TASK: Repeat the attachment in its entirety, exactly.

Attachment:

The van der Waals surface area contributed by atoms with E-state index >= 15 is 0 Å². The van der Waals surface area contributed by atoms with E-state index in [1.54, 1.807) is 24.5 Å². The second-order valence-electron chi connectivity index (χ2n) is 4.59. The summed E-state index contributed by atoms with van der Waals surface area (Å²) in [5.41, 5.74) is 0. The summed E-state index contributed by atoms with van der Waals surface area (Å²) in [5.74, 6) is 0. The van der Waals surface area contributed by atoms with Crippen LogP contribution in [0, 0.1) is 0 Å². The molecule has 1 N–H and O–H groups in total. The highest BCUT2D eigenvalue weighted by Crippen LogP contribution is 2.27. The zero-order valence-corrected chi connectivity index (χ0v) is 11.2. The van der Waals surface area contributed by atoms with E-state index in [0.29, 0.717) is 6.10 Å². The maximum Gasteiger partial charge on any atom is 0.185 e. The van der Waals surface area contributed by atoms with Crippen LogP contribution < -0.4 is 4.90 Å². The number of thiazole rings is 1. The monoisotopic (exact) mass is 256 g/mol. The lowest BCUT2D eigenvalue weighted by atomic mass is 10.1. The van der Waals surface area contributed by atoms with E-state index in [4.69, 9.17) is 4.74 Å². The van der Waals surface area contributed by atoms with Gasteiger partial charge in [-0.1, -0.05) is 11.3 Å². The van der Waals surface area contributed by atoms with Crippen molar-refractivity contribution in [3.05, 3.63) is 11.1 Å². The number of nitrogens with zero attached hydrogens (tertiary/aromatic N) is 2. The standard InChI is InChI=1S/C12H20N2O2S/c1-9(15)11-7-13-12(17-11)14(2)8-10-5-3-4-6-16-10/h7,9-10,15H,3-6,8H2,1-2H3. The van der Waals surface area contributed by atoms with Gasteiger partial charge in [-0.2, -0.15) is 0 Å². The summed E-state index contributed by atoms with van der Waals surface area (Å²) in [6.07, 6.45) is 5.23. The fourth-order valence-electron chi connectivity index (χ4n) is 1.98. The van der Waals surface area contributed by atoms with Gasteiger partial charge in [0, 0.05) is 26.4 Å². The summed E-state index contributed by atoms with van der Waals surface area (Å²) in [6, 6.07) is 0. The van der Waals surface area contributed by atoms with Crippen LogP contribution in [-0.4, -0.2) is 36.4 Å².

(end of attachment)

The van der Waals surface area contributed by atoms with E-state index >= 15 is 0 Å². The van der Waals surface area contributed by atoms with E-state index in [1.54, 1.807) is 24.5 Å². The second-order valence-electron chi connectivity index (χ2n) is 4.59. The summed E-state index contributed by atoms with van der Waals surface area (Å²) in [5.41, 5.74) is 0. The summed E-state index contributed by atoms with van der Waals surface area (Å²) in [5.74, 6) is 0. The van der Waals surface area contributed by atoms with Crippen LogP contribution in [0, 0.1) is 0 Å². The molecule has 1 N–H and O–H groups in total. The highest BCUT2D eigenvalue weighted by Crippen LogP contribution is 2.27. The zero-order valence-corrected chi connectivity index (χ0v) is 11.2. The van der Waals surface area contributed by atoms with E-state index in [0.29, 0.717) is 6.10 Å². The maximum Gasteiger partial charge on any atom is 0.185 e. The van der Waals surface area contributed by atoms with Crippen LogP contribution < -0.4 is 4.90 Å². The number of thiazole rings is 1. The monoisotopic (exact) mass is 256 g/mol. The lowest BCUT2D eigenvalue weighted by atomic mass is 10.1. The van der Waals surface area contributed by atoms with E-state index in [4.69, 9.17) is 4.74 Å². The van der Waals surface area contributed by atoms with Gasteiger partial charge in [-0.1, -0.05) is 11.3 Å². The van der Waals surface area contributed by atoms with Crippen molar-refractivity contribution in [3.05, 3.63) is 11.1 Å². The number of nitrogens with zero attached hydrogens (tertiary/aromatic N) is 2. The standard InChI is InChI=1S/C12H20N2O2S/c1-9(15)11-7-13-12(17-11)14(2)8-10-5-3-4-6-16-10/h7,9-10,15H,3-6,8H2,1-2H3. The van der Waals surface area contributed by atoms with Gasteiger partial charge in [-0.2, -0.15) is 0 Å². The summed E-state index contributed by atoms with van der Waals surface area (Å²) in [6.07, 6.45) is 5.23. The fourth-order valence-electron chi connectivity index (χ4n) is 1.98. The van der Waals surface area contributed by atoms with Gasteiger partial charge in [0, 0.05) is 26.4 Å². The summed E-state index contributed by atoms with van der Waals surface area (Å²) in [6, 6.07) is 0. The van der Waals surface area contributed by atoms with Crippen LogP contribution in [-0.4, -0.2) is 36.4 Å².